final Resampler.interpolate(method='linear', *, axis=0, limit=None, inplace=False, limit_direction='forward', limit_area=None, downcast=<no_default>, **kwargs)[source]#

Interpolate values between target timestamps according to different methods.

The original index is first reindexed to target timestamps (see core.resample.Resampler.asfreq()), then the interpolation of NaN values via DataFrame.interpolate() happens.

methodstr, default ‘linear’

Interpolation technique to use. One of:

  • ‘linear’: Ignore the index and treat the values as equally spaced. This is the only method supported on MultiIndexes.

  • ‘time’: Works on daily and higher resolution data to interpolate given length of interval.

  • ‘index’, ‘values’: use the actual numerical values of the index.

  • ‘pad’: Fill in NaNs using existing values.

  • ‘nearest’, ‘zero’, ‘slinear’, ‘quadratic’, ‘cubic’, ‘barycentric’, ‘polynomial’: Passed to scipy.interpolate.interp1d, whereas ‘spline’ is passed to scipy.interpolate.UnivariateSpline. These methods use the numerical values of the index. Both ‘polynomial’ and ‘spline’ require that you also specify an order (int), e.g. df.interpolate(method='polynomial', order=5). Note that, slinear method in Pandas refers to the Scipy first order spline instead of Pandas first order spline.

  • ‘krogh’, ‘piecewise_polynomial’, ‘spline’, ‘pchip’, ‘akima’, ‘cubicspline’: Wrappers around the SciPy interpolation methods of similar names. See Notes.

  • ‘from_derivatives’: Refers to scipy.interpolate.BPoly.from_derivatives.

axis{{0 or ‘index’, 1 or ‘columns’, None}}, default None

Axis to interpolate along. For Series this parameter is unused and defaults to 0.

limitint, optional

Maximum number of consecutive NaNs to fill. Must be greater than 0.

inplacebool, default False

Update the data in place if possible.

limit_direction{{‘forward’, ‘backward’, ‘both’}}, Optional

Consecutive NaNs will be filled in this direction.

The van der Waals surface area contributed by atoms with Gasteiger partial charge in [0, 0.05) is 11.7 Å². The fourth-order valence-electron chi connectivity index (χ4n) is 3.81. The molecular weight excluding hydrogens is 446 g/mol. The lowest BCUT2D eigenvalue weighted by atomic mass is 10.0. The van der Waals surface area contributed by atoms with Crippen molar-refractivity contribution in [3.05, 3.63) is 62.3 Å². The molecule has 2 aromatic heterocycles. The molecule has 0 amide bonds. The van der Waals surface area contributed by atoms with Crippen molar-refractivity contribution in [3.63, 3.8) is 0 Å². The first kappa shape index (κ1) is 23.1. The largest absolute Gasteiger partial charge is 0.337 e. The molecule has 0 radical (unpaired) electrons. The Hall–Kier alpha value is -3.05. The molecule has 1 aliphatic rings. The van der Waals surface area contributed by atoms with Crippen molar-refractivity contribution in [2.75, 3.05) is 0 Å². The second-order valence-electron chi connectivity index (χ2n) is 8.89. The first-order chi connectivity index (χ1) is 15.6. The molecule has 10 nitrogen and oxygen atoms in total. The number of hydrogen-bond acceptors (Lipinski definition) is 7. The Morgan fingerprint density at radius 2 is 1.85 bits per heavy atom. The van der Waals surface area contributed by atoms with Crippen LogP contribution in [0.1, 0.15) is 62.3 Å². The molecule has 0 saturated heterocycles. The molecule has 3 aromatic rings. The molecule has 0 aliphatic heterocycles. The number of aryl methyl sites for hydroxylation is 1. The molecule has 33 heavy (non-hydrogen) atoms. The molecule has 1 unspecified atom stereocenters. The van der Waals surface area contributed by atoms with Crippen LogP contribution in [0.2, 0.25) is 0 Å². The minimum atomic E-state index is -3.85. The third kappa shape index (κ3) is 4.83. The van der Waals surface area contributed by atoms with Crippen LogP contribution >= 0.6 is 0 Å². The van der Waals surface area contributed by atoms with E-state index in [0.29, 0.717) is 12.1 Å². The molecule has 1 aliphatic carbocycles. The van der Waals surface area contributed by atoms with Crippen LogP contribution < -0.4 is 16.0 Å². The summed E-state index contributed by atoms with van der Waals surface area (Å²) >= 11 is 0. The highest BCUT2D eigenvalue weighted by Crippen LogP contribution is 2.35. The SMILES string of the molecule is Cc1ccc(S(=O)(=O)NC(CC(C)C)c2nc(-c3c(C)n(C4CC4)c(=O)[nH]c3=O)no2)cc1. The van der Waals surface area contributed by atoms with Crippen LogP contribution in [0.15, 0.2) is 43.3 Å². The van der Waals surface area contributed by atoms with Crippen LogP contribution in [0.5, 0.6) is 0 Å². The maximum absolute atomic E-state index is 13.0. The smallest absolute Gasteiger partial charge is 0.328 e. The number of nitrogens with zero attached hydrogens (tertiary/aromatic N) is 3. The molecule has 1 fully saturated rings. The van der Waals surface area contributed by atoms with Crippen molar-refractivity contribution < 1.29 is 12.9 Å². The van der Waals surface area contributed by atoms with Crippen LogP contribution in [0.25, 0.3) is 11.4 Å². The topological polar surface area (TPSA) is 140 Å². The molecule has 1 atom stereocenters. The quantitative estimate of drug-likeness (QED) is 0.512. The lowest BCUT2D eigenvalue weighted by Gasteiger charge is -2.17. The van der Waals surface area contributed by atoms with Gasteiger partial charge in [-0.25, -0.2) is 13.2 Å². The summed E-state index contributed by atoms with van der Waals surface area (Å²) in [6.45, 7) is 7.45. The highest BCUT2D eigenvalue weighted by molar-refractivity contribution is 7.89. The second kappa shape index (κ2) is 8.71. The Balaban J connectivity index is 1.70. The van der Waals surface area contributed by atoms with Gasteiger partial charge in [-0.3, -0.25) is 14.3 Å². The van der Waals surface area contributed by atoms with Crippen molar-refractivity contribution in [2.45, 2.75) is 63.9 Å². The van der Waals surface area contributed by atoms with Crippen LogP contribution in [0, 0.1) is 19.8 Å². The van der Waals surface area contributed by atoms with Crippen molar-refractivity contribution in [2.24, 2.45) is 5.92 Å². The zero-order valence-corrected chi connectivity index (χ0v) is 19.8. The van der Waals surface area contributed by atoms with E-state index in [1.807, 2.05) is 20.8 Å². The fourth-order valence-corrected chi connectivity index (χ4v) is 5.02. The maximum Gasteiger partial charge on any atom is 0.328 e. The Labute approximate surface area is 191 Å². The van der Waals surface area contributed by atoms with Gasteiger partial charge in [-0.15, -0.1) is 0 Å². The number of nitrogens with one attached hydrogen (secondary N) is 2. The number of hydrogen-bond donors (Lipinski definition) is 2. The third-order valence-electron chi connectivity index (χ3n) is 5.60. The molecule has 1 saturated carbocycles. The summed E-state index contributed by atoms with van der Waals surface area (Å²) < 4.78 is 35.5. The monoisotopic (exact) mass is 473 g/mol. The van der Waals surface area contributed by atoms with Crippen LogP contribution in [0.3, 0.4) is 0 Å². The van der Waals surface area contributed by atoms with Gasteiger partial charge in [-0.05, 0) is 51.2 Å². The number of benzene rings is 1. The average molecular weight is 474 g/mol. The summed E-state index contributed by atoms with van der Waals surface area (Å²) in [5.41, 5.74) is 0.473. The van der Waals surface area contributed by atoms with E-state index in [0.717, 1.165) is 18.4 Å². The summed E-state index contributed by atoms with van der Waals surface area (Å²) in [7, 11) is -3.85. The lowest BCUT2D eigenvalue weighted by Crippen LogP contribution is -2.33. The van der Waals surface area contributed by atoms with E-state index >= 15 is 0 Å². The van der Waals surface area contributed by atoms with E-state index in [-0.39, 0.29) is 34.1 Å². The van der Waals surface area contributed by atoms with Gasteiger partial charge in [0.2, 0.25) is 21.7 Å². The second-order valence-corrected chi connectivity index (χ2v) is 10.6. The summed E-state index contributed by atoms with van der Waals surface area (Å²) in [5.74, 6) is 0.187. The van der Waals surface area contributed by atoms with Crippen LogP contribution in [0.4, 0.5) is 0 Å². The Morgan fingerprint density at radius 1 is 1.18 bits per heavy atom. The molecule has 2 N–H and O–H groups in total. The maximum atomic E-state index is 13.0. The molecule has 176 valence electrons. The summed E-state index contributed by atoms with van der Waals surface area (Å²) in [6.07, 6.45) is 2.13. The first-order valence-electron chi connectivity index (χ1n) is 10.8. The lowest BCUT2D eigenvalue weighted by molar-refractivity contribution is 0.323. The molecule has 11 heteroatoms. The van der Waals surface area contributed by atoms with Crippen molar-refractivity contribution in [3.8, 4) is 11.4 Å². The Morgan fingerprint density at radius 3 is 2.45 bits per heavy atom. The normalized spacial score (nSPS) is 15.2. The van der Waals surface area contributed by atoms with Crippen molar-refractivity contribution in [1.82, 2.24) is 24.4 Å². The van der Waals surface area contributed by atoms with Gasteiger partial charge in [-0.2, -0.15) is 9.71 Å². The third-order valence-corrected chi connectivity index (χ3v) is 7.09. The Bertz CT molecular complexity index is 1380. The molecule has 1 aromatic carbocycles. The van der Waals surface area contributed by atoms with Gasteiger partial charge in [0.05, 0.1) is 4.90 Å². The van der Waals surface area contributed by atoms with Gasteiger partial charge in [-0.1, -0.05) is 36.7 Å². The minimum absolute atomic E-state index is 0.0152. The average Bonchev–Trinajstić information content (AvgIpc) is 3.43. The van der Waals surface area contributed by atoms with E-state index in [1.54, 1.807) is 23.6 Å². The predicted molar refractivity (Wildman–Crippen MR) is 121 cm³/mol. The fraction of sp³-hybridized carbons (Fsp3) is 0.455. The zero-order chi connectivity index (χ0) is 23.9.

limit_area{{None, ‘inside’, ‘outside’}}, default None

If limit is specified, consecutive NaNs will be filled with this restriction.

  • None: No fill restriction.

  • ‘inside’: Only fill NaNs surrounded by valid values (interpolate).

  • ‘outside’: Only fill NaNs outside valid values (extrapolate).

downcastoptional, ‘infer’ or None, defaults to None

Downcast dtypes if possible.

Deprecated since version 2.1.0.


Keyword arguments to pass on to the interpolating function.

DataFrame or Series

Interpolated values at the specified freq.

See also


Return the values at the new freq, essentially a reindex.


Fill NaN values using an interpolation method.


Backward fill NaN values in the resampled data.


Forward fill NaN values.


For high-frequent or non-equidistant time-series with timestamps the reindexing followed by interpolation may lead to information loss as shown in the last example.


>>> start = "2023-03-01T07:00:00"
>>> timesteps = pd.date_range(start, periods=5, freq="s")
>>> series = pd.Series(data=[1, -1, 2, 1, 3], index=timesteps)
>>> series
2023-03-01 07:00:00    1
2023-03-01 07:00:01   -1
2023-03-01 07:00:02    2
2023-03-01 07:00:03    1
2023-03-01 07:00:04    3
Freq: s, dtype: int64

Downsample the dataframe to 0.5Hz by providing the period time of 2s.

>>> series.resample("2s").interpolate("linear")
2023-03-01 07:00:00    1
2023-03-01 07:00:02    2
2023-03-01 07:00:04    3
Freq: 2s, dtype: int64

Upsample the dataframe to 2Hz by providing the period time of 500ms.

>>> series.resample("500ms").interpolate("linear")
2023-03-01 07:00:00.000    1.0
2023-03-01 07:00:00.500    0.0
2023-03-01 07:00:01.000   -1.0
2023-03-01 07:00:01.500    0.5
2023-03-01 07:00:02.000    2.0
2023-03-01 07:00:02.500    1.5
2023-03-01 07:00:03.000    1.0
2023-03-01 07:00:03.500    2.0
2023-03-01 07:00:04.000    3.0
Freq: 500ms, dtype: float64

Internal reindexing with asfreq() prior to interpolation leads to an interpolated timeseries on the basis of the reindexed timestamps (anchors). It is assured that all available datapoints from original series become anchors, so it also works for resampling-cases that lead to non-aligned timestamps, as in the following example:

>>> series.resample("400ms").interpolate("linear")
2023-03-01 07:00:00.000    1.0
2023-03-01 07:00:00.400    0.2
2023-03-01 07:00:00.800   -0.6
2023-03-01 07:00:01.200   -0.4
2023-03-01 07:00:01.600    0.8
2023-03-01 07:00:02.000    2.0
2023-03-01 07:00:02.400    1.6
2023-03-01 07:00:02.800    1.2
2023-03-01 07:00:03.200    1.4
2023-03-01 07:00:03.600    2.2
2023-03-01 07:00:04.000    3.0
Freq: 400ms, dtype: float64

Note that the series correctly decreases between two anchors 07:00:00 and 07:00:02.